Diphtheroids as ocular pathogens

Am J Ophthalmol. 1989 Sep 15;108(3):251-4. doi: 10.1016/0002-9394(89)90114-1.


Unlike Corynebacterium diphtheriae and Propionibacterium acnes, the pleomorphic gram-positive rods known as diphtheroids are generally regarded as nonpathogenic contaminants of the human external eye. We reviewed five years of microbiology records at Wills Eye Hospital and studied a series of eight cases of apparently infectious keratitis associated with heavy growth of diphtheroids on cultures of ulcer scrapings. All of these cases included indolent ulcers that occurred almost exclusively in elderly patients (mean age, 72 years; range, 11 to 92 years). All patients had preexisting ocular conditions that compromised the corneal surface such as exposed corneal sutures, eyelid surgery, aphakic extended wear contact lenses, viral keratitis, and diabetes mellitus. No other pathogens were isolated. All infections responded well to antibiotic therapy with all organisms sensitive to cefazolin and all but one sensitive to gentamicin.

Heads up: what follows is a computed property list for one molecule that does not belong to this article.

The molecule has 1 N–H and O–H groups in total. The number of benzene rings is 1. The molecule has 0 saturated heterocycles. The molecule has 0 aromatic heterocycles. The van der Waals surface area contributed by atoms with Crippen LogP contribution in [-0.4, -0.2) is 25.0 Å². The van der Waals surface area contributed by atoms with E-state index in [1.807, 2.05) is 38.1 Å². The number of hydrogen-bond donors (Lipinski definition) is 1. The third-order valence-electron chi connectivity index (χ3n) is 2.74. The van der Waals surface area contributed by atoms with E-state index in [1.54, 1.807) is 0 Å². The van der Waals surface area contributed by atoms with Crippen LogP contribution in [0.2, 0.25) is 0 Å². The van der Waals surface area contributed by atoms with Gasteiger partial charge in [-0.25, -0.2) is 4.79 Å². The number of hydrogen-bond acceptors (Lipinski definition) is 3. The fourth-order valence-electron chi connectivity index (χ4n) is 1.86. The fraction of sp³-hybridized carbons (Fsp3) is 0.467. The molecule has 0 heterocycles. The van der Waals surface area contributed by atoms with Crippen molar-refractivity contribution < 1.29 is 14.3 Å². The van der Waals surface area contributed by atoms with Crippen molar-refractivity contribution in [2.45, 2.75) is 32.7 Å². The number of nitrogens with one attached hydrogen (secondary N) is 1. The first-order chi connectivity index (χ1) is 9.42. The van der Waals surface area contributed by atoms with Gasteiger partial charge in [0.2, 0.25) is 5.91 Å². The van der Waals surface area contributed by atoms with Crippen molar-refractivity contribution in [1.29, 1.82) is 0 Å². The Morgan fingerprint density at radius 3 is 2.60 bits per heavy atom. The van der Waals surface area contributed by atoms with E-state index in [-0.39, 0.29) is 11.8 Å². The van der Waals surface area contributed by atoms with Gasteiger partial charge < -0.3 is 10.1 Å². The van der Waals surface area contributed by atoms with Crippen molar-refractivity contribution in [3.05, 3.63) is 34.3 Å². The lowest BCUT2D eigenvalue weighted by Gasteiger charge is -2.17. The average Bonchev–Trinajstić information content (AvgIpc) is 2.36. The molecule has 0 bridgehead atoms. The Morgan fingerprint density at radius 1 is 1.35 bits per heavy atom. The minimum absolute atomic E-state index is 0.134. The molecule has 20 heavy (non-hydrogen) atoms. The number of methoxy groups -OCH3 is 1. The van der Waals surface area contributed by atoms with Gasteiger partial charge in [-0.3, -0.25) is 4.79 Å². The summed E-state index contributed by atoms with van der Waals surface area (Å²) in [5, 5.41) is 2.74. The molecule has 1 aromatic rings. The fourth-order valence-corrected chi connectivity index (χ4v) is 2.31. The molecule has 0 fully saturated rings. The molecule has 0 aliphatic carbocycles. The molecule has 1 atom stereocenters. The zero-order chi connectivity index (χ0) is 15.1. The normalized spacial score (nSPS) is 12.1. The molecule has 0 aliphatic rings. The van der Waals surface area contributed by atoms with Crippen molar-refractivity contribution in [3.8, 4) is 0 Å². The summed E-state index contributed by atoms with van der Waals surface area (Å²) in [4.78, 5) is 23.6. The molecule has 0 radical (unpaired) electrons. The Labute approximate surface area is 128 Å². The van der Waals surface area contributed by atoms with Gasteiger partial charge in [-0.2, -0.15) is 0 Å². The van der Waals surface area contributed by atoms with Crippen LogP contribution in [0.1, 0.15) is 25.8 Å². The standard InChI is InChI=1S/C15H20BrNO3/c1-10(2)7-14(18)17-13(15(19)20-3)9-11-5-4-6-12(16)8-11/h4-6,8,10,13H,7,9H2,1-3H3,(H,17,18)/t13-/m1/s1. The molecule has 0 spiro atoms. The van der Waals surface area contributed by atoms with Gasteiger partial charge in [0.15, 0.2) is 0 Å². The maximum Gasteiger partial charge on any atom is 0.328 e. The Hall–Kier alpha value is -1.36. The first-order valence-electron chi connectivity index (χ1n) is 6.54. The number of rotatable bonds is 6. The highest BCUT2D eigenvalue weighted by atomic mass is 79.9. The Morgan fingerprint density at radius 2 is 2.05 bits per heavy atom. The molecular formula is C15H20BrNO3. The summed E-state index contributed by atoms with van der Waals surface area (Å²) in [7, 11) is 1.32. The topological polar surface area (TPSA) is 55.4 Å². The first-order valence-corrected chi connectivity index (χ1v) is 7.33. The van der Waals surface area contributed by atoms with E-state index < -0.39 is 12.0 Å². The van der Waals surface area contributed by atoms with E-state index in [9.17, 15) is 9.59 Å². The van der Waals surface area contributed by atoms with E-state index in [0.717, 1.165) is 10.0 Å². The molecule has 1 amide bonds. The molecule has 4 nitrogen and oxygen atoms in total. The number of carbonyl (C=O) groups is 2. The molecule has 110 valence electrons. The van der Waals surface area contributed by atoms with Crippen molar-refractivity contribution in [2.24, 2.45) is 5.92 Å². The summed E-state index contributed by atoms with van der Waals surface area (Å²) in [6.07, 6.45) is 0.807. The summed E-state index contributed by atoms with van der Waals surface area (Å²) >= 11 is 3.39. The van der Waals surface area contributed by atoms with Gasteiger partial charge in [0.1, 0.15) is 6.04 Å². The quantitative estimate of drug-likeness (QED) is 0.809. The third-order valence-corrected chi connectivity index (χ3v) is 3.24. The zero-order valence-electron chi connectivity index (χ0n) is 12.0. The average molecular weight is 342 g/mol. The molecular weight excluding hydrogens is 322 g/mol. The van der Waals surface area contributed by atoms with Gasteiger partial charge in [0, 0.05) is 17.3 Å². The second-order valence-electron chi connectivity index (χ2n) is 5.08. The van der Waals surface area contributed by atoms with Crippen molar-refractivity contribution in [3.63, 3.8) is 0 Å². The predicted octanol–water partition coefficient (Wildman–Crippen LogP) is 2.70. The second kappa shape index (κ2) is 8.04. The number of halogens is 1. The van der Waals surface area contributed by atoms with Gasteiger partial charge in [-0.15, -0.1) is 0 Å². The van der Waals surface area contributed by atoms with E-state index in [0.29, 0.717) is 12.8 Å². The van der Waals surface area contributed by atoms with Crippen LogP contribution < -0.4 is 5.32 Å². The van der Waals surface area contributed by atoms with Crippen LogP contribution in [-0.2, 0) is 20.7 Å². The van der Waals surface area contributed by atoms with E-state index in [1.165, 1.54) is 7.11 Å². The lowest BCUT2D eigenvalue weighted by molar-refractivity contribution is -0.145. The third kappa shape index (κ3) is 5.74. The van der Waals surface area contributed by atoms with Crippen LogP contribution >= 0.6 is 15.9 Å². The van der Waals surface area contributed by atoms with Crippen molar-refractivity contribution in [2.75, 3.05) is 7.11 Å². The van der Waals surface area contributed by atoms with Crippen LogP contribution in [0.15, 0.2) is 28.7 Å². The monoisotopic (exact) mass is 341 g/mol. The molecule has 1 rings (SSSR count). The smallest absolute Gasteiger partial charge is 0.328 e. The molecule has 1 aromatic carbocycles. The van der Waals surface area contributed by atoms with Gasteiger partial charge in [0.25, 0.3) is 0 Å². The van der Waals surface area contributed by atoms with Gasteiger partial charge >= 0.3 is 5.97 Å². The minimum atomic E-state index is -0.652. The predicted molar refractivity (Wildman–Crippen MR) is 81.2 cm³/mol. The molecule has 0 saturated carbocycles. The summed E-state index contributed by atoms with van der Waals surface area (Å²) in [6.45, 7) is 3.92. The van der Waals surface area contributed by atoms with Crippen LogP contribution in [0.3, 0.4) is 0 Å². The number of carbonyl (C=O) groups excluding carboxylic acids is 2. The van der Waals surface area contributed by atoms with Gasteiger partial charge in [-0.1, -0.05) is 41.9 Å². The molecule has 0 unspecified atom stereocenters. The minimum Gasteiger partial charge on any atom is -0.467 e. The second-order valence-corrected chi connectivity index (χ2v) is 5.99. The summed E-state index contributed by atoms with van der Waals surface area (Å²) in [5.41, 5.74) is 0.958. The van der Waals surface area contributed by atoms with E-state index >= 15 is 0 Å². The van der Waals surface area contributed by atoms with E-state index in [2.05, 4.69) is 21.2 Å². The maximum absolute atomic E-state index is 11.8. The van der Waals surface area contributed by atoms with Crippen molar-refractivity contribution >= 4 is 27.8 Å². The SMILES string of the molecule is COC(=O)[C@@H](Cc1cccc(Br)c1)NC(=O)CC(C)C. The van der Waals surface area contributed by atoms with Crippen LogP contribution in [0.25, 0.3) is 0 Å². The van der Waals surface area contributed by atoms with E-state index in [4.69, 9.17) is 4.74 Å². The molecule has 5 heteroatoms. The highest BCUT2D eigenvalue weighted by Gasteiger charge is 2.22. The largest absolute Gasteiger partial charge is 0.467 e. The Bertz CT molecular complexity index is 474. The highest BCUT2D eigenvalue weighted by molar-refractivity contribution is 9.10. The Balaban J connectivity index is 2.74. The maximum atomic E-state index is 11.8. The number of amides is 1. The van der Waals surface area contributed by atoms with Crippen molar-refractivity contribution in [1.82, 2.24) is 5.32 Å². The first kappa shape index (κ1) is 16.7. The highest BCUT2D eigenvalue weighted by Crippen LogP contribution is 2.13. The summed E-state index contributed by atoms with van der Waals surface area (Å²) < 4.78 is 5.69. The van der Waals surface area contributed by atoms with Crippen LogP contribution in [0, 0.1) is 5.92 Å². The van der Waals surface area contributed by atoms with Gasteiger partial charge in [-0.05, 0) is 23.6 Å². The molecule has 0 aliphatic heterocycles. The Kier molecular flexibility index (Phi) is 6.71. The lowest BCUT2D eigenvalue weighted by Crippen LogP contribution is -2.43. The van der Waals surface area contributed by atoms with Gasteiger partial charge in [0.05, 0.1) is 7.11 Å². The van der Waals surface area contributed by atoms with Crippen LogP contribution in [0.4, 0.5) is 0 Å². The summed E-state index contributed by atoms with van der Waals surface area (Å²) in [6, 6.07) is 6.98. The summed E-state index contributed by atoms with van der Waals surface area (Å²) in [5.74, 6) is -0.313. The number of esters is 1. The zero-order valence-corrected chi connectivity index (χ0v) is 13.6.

Publication types

  • Case Reports
  • Research Support, Non-U.S. Gov't

MeSH terms

  • Aged
  • Aged, 80 and over
  • Bacterial Infections*
  • Child
  • Corneal Ulcer / etiology*
  • Corynebacterium / isolation & purification
  • Corynebacterium / pathogenicity
  • Corynebacterium Infections*
  • Female
  • Humans
  • Keratitis / etiology*
  • Male
  • Propionibacterium / isolation & purification
  • Propionibacterium / pathogenicity